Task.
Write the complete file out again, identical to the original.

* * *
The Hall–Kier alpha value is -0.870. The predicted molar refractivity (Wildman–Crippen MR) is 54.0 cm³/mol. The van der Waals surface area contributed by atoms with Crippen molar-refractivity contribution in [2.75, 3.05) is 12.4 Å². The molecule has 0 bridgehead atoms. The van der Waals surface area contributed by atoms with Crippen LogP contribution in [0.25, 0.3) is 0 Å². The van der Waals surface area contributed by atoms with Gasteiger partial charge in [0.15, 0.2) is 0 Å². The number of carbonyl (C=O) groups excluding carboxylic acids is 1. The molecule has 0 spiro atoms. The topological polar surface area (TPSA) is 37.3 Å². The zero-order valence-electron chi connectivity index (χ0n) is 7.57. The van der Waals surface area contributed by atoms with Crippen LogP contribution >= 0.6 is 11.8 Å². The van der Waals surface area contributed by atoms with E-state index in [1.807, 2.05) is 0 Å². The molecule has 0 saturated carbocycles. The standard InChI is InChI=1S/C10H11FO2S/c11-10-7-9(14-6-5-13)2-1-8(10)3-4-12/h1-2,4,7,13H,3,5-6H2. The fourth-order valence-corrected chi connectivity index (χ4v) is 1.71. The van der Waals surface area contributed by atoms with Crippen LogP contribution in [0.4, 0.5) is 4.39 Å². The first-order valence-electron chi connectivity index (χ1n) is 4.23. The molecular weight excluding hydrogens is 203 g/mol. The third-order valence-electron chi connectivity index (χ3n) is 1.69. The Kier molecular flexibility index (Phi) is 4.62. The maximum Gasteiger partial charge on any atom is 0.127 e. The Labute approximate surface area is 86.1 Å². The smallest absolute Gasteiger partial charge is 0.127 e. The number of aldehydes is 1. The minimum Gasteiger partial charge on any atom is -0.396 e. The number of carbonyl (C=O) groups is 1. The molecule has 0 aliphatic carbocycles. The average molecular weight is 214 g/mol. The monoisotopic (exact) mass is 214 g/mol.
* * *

The Hall–Kier alpha value is -0.870. The predicted molar refractivity (Wildman–Crippen MR) is 54.0 cm³/mol. The van der Waals surface area contributed by atoms with Crippen molar-refractivity contribution in [2.75, 3.05) is 12.4 Å². The molecule has 0 bridgehead atoms. The van der Waals surface area contributed by atoms with Crippen LogP contribution in [0.25, 0.3) is 0 Å². The van der Waals surface area contributed by atoms with Gasteiger partial charge in [0.15, 0.2) is 0 Å². The number of carbonyl (C=O) groups excluding carboxylic acids is 1. The molecule has 0 spiro atoms. The topological polar surface area (TPSA) is 37.3 Å². The zero-order valence-electron chi connectivity index (χ0n) is 7.57. The van der Waals surface area contributed by atoms with Crippen LogP contribution >= 0.6 is 11.8 Å². The van der Waals surface area contributed by atoms with E-state index in [1.807, 2.05) is 0 Å². The molecule has 0 saturated carbocycles. The standard InChI is InChI=1S/C10H11FO2S/c11-10-7-9(14-6-5-13)2-1-8(10)3-4-12/h1-2,4,7,13H,3,5-6H2. The fourth-order valence-corrected chi connectivity index (χ4v) is 1.71. The van der Waals surface area contributed by atoms with Crippen LogP contribution in [0.4, 0.5) is 4.39 Å². The first-order valence-electron chi connectivity index (χ1n) is 4.23. The molecular weight excluding hydrogens is 203 g/mol. The third-order valence-electron chi connectivity index (χ3n) is 1.69. The Kier molecular flexibility index (Phi) is 4.62. The maximum Gasteiger partial charge on any atom is 0.127 e. The Labute approximate surface area is 86.1 Å². The smallest absolute Gasteiger partial charge is 0.127 e. The number of aldehydes is 1. The minimum Gasteiger partial charge on any atom is -0.396 e. The number of carbonyl (C=O) groups is 1. The molecule has 0 aliphatic carbocycles. The average molecular weight is 214 g/mol. The monoisotopic (exact) mass is 214 g/mol.